Anonymous asked in Science & MathematicsChemistry · 1 decade ago

How do i calculate the amount of heat absorbed and heat lost with the mass, volume, and two temp. given?

A 22.5 gram piece of an unknown metal is heated to 100 degree C then transferred quickly and without cooling into 100 mL of water at 20 degree C. The final temperature reached by the system is 26.9 degree C.

a) Calculate the quantity of heat absorbed by the water. show all work.

b) Determine the quantity of heat lost by the piece of metal. Show all work

c) Calculate the specific heat of a metal in J/g degree C. show all work

2 Answers

  • 1 decade ago
    Favorite Answer

    Assuming the water is covered and insulated so that no heat is lost.

    Specific heat capacity of water 4.184 J/(g·K)

    density of water 0.998 g/cm³

    The temperature of the water goes up by 6.9º

    Weight of water is calculated from volume and density

    Volume = 100mL or 100cm³

    weight is 100cm³ x 0.998 g/cm³ or 99.8g

    Energy in J imparted to the water is calculated from the Specific heat

    energy = 99.8g x 6.9º x 4.184 J/(g·K) = 2881 J

    (formula from dimensional analysis, as all these are)

    Given the conditions, this is also the amount of heat lost by the piece of metal.

    Specific heat of the metal, in J/(g·K) calculation.

    The metal loses 100-26.9 = 70.1º

    Specific heat = 2881 J / 22.5 g x 70.1º = 908 J/(g·K)

    (J/(g·K) is same as J/(g·C)

    In case you are not familiar:

    Dimensional analysis is a conceptual tool often applied in physics, chemistry, and engineering to understand physical situations involving a mix of different kinds of physical quantities. It is routinely used by physical scientists and engineers to check the plausibility of derived equations and computations. It is also used to form reasonable hypotheses about complex physical situations that can be tested by experiment or by more developed theories of the phenomena.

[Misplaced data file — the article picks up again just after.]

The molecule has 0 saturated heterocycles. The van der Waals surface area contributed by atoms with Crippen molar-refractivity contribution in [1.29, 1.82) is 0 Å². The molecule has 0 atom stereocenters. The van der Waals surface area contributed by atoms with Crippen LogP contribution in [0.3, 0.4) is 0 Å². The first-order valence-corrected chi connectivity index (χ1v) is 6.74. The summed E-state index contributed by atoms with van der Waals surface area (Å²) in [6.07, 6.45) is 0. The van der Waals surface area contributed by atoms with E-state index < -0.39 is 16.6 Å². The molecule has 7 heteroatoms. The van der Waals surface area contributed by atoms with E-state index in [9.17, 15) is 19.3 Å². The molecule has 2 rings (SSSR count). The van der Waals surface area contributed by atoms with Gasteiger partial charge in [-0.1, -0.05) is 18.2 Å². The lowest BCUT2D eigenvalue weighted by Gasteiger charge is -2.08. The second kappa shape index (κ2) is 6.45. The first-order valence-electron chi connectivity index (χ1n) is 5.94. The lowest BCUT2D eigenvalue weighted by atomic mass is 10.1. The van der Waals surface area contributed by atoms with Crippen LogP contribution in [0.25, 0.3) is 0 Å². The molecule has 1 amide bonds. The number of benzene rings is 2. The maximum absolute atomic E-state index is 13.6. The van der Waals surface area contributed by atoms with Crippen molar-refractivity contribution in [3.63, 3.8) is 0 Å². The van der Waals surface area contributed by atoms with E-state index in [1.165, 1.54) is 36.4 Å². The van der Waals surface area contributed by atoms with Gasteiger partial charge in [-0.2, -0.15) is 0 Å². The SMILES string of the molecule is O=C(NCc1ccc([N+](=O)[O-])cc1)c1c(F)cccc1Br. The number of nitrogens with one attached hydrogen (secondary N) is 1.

Basically it is used to check that you have an equation, with actual measurements, correct. Write all the units down, and cancel and combine them, and the result should have the correct units for the answer.

    Or if you are unsure how to combine measurements to get the answer desired, arrange the elements of the calculation so that the units combine to form the desired result.

    take an example.

    Specific heat has units of J/(g·K).

    I have one quantity of energy in J, a temperature in C (same as K) and a weight in grams.

    So if I take the energy and divide it by the temp and weight, I'll get the correct units.

  • Anonymous
    5 years ago

    Due To Change in Specific heat Capacity of the Objects

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